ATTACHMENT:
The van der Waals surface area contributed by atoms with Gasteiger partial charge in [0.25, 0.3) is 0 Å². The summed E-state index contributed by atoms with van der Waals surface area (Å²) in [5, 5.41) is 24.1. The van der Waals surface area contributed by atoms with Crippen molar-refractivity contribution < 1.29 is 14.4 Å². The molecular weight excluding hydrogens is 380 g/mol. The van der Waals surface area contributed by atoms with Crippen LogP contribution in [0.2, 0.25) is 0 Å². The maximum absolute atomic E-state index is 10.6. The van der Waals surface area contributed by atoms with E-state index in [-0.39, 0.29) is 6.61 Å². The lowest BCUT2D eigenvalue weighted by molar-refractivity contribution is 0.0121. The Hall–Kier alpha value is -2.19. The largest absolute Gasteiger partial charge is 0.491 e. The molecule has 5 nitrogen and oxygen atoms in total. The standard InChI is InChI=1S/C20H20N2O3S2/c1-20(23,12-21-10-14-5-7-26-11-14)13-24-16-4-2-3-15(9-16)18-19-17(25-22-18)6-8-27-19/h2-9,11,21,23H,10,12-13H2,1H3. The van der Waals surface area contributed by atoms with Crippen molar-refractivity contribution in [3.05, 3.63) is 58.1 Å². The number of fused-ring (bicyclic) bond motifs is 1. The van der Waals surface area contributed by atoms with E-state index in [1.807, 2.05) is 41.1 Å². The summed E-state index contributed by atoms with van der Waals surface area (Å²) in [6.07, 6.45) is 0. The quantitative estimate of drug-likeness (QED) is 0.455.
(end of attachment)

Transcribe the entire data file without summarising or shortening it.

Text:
The van der Waals surface area contributed by atoms with Gasteiger partial charge in [0.25, 0.3) is 0 Å². The summed E-state index contributed by atoms with van der Waals surface area (Å²) in [5, 5.41) is 24.1. The van der Waals surface area contributed by atoms with Crippen molar-refractivity contribution < 1.29 is 14.4 Å². The molecular weight excluding hydrogens is 380 g/mol. The van der Waals surface area contributed by atoms with Crippen LogP contribution in [0.2, 0.25) is 0 Å². The maximum absolute atomic E-state index is 10.6. The van der Waals surface area contributed by atoms with E-state index in [-0.39, 0.29) is 6.61 Å². The lowest BCUT2D eigenvalue weighted by molar-refractivity contribution is 0.0121. The Hall–Kier alpha value is -2.19. The largest absolute Gasteiger partial charge is 0.491 e. The molecule has 5 nitrogen and oxygen atoms in total. The standard InChI is InChI=1S/C20H20N2O3S2/c1-20(23,12-21-10-14-5-7-26-11-14)13-24-16-4-2-3-15(9-16)18-19-17(25-22-18)6-8-27-19/h2-9,11,21,23H,10,12-13H2,1H3. The van der Waals surface area contributed by atoms with Crippen molar-refractivity contribution in [3.05, 3.63) is 58.1 Å². The number of fused-ring (bicyclic) bond motifs is 1. The van der Waals surface area contributed by atoms with E-state index in [1.807, 2.05) is 41.1 Å². The summed E-state index contributed by atoms with van der Waals surface area (Å²) in [6.07, 6.45) is 0. The quantitative estimate of drug-likeness (QED) is 0.455.